Jury sees hotel beating video in attempted murder trial

  • Lama Lauvao appears in Circuit Court Tuesday on the second day of trial for the attempted murder of a hotel security guard. (Laura Ruminski/West Hawaii Today)
  • Wesley Samoa appears in Circuit Court with his attorney Barry Sooalo Tuesday on the second day of trial for the attempted murder of a hotel security guard. (Laura Ruminski/West Hawaii Today)
  • Wesley Samoa appears in Circuit Court Tuesday on the second day of trial for the attempted murder of a hotel security guard. (Laura Ruminski/West Hawaii Today)
  • Natisha Tautalatasi listens to testimony with her attorney William Reece Tuesday in Circuit Court. (Laura Ruminski/West Hawaii Today)

KEALAKEKUA — A collective gasp came from the jury when surveillance video of the beating of a hotel security guard was aired Tuesday in 3rd Circuit Court.

On the second day of the attempted murder trial for Wesley Samoa, Natisha Tautalatasi and Lama Lauvao, the prosecution played surveillance video that captured the brutal beating of Kona Seaside Hotel security guard John Kanui on Sept. 17.


Officer Len Hamakado took the stand as the prosecution and defense dissected the 25-minute video, which did not contain audio.

The video began with the defendants’ SUV pulling into the hotel parking lot with the occupants apparently parting company for the night. Three minutes into the video, Kanui arrived in his security cart and stopped next to the vehicle, before exiting it and exchanging words with the defendants.

After what looked to be a heated discussion, Kanui got back into the cart, made a U-turn and parked in front of the SUV where the confrontation continued. Mahealani Kanehailua, the driver of the SUV appeared to be taking video of the altercation with her cell phone. The verbal exchange escalated into a physical altercation when Kanui was surrounded by the defendants, then pulled from the cart and beaten and kicked by Samoa, Tautalatasi and Lauvao while he lay on the ground.

The defendants stopped attacking the guard and appeared to be walking away from a motionless Kanui. It was then that Tautalatasi returned and continued to kick and punch Kanui, evoking the courtroom gasp.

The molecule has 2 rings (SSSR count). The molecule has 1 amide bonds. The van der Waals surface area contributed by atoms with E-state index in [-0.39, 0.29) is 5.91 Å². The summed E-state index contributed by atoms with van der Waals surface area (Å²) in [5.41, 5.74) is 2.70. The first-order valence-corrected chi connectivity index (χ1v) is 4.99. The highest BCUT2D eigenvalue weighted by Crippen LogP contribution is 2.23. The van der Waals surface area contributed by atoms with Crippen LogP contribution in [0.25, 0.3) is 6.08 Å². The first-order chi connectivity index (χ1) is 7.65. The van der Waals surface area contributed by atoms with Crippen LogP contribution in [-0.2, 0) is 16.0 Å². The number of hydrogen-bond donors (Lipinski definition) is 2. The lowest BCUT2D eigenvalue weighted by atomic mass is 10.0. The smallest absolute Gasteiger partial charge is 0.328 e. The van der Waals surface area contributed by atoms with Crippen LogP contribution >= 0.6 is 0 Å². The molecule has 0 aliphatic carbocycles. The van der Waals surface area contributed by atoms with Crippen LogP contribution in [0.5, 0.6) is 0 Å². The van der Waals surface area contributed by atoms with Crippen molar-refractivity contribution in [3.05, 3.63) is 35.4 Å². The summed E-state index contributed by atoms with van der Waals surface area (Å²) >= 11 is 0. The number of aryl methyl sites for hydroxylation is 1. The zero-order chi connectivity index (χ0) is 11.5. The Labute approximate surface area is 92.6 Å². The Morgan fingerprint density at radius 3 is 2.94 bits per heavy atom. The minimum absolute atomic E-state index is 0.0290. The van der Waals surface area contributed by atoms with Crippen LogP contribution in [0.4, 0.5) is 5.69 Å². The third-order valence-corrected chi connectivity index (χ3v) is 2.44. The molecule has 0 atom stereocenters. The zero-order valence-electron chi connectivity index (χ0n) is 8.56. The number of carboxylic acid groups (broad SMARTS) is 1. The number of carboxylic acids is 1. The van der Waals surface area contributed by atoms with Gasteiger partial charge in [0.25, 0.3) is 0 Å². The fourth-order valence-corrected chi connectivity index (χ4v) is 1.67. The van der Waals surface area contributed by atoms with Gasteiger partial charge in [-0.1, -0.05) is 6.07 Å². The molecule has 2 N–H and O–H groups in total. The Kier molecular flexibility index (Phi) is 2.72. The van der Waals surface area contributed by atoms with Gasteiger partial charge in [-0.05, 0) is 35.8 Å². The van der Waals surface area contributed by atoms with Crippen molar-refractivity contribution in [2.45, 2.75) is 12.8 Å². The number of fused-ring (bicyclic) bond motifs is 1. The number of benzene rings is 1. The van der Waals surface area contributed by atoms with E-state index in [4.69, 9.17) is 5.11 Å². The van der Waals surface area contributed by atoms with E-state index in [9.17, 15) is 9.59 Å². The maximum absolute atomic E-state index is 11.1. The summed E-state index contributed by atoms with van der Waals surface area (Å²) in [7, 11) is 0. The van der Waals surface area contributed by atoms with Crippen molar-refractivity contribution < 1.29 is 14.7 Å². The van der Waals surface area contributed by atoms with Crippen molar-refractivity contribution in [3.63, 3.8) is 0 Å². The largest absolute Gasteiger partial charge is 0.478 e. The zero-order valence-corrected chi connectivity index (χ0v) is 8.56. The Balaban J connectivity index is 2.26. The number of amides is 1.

When the beating ended, hotel clerk Lynnette Walker was seen coming to Kanui’s aid, turning him on his side. Police and emergency medical services (EMS) were seen arriving, with paramedics attending to the injured Kanui and loading him into the ambulance.

Paramedic Todd Powers took the stand and testified that when his squad arrived, they observed the patient lying on the ground next to the cart moaning with a large hematoma on the face and active bleeding from his head and minimal to no movement of extremities.

Suspecting a spinal injury, Powers said he followed protocol by placing a cervical collar on Kanui and putting him on a spine board before loading him on the gurney. He testified that he was concerned that Kanui was at risk of death. Once Kanui was in the ambulance, Powers testified his conditioned worsened and he needed to be intubated because his airway was compromised.

Samoa’s defense attorney Barry Sooalo grilled Powers on cross-examination on whether the emergency responders actions could have exacerbated the spinal injury, repeatedly questioning protocol. Powers said protocol for suspected spinal cord injury was followed.

Tautalatasi’s attorney, William Reece questioned Powers on the consequences of turning a person with a spinal injury on their side.

“If the airway is compromised, it is OK to move,” Powers replied.

Reece then asked Powers how he can tell if someone is faking injuries.

“By examination,” Powers said.

Walker, the hotel clerk, then took the stand and recounted the events of Sept. 17. She stated that Kanehailua came to the front desk and told her “she needed to come outside and tell the security guard to stop talking to her friends.”

That is when Walker initially called 911.

When she heard what sounded like slaps coming from the parking lot, she headed outside. Passing the surveillance camera she saw Kanui lying motionless on the ground and called 911 for a second time, requesting an ambulance.

When she came out of the hotel to check on Kanui, Walker stated that Kanui asked her to roll him on his side because he was going to choke. Walker stated she did as he asked because she didn’t want him to choke.

Lead detective David Matsushima took the stand next and testified that a search warrant was issued for Kanehailua’s phone in an attempt to recover any video she may have had of the initial altercation. He indicated that based on analysis of the phone, there was no video.

Officer Dustin Chaves was the last witness to take the stand Tuesday. He testified that when he arrived on the scene the defendants were yelling and screaming at the other officers, however, Lauvao was cooperative at his booking back at the Kona Police Station.

Chaves added that Lauvao appeared to be extremely intoxicated. When asked by Lauvao’s defense attorney Andrew Kennedy if Lauvao was stumbling or had slurred speech, Chaves indicated he was not, but could tell his level of intoxication by the odor of alcohol on the defendant, glassy red eyes and the sheer violence of the attack.

Kanui’s niece Erica Hill was present in the courtroom and after viewing the video for the first time was visibly shaken. “He’s alive but not living his life,” she said.

Lauvao, Samoa and Tautalatasi remain in custody in lieu of $250,000 bail each.

If convicted, each faces life imprisonment with the possibility of parole and up to a $50,000 fine.


Kanehailua, of Kona, was indicted in November by a Big Island grand jury on a charge of attempted first-degree hindering prosecution in connection with the September incident. She was acquitted of the charge following a bench trial in May.

Trial continues today in 3rd Circuit Court Judge Melvin Fujino’s courtroom.

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